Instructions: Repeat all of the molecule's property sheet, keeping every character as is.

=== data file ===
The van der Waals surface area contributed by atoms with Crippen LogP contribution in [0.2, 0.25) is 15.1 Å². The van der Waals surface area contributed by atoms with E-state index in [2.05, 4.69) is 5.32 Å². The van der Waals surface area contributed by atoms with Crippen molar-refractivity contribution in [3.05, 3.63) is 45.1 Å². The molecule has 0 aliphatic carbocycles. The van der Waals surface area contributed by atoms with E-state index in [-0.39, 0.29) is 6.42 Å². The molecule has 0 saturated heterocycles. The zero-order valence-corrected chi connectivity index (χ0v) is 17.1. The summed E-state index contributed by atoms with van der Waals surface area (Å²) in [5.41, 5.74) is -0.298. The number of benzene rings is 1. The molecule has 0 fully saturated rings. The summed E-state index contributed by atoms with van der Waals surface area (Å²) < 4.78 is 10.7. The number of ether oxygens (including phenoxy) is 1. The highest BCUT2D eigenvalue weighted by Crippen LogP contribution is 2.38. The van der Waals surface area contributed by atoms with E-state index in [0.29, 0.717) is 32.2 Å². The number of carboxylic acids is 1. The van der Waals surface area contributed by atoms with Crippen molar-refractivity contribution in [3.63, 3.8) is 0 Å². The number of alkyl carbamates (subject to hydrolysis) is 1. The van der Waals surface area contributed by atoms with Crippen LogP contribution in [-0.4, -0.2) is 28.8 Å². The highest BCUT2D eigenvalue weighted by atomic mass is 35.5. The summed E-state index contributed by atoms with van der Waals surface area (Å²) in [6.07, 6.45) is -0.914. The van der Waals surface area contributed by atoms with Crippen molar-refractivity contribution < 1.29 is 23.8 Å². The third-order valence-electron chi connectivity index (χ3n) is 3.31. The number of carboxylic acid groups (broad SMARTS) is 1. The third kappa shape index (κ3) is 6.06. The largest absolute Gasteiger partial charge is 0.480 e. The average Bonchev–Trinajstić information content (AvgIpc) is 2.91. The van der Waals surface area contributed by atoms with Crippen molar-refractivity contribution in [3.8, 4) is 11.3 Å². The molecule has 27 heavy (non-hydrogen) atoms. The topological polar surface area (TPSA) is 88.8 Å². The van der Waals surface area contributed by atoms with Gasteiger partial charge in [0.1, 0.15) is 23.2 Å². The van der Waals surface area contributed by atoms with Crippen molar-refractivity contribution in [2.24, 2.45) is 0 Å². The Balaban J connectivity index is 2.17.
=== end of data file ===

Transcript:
The van der Waals surface area contributed by atoms with Crippen LogP contribution in [0.2, 0.25) is 15.1 Å². The van der Waals surface area contributed by atoms with E-state index in [2.05, 4.69) is 5.32 Å². The van der Waals surface area contributed by atoms with Crippen molar-refractivity contribution in [3.05, 3.63) is 45.1 Å². The molecule has 0 aliphatic carbocycles. The van der Waals surface area contributed by atoms with E-state index in [-0.39, 0.29) is 6.42 Å². The molecule has 0 saturated heterocycles. The zero-order valence-corrected chi connectivity index (χ0v) is 17.1. The summed E-state index contributed by atoms with van der Waals surface area (Å²) in [5.41, 5.74) is -0.298. The number of benzene rings is 1. The molecule has 0 fully saturated rings. The summed E-state index contributed by atoms with van der Waals surface area (Å²) < 4.78 is 10.7. The number of ether oxygens (including phenoxy) is 1. The highest BCUT2D eigenvalue weighted by Crippen LogP contribution is 2.38. The van der Waals surface area contributed by atoms with E-state index in [0.29, 0.717) is 32.2 Å². The number of carboxylic acids is 1. The van der Waals surface area contributed by atoms with Crippen molar-refractivity contribution in [3.63, 3.8) is 0 Å². The number of alkyl carbamates (subject to hydrolysis) is 1. The van der Waals surface area contributed by atoms with Crippen LogP contribution in [-0.4, -0.2) is 28.8 Å². The highest BCUT2D eigenvalue weighted by atomic mass is 35.5. The summed E-state index contributed by atoms with van der Waals surface area (Å²) in [6.07, 6.45) is -0.914. The van der Waals surface area contributed by atoms with Crippen molar-refractivity contribution < 1.29 is 23.8 Å². The third-order valence-electron chi connectivity index (χ3n) is 3.31. The number of carboxylic acid groups (broad SMARTS) is 1. The third kappa shape index (κ3) is 6.06. The largest absolute Gasteiger partial charge is 0.480 e. The average Bonchev–Trinajstić information content (AvgIpc) is 2.91. The van der Waals surface area contributed by atoms with Crippen molar-refractivity contribution in [3.8, 4) is 11.3 Å². The molecule has 27 heavy (non-hydrogen) atoms. The topological polar surface area (TPSA) is 88.8 Å². The van der Waals surface area contributed by atoms with Gasteiger partial charge in [0.1, 0.15) is 23.2 Å². The van der Waals surface area contributed by atoms with Crippen molar-refractivity contribution in [2.24, 2.45) is 0 Å². The Balaban J connectivity index is 2.17.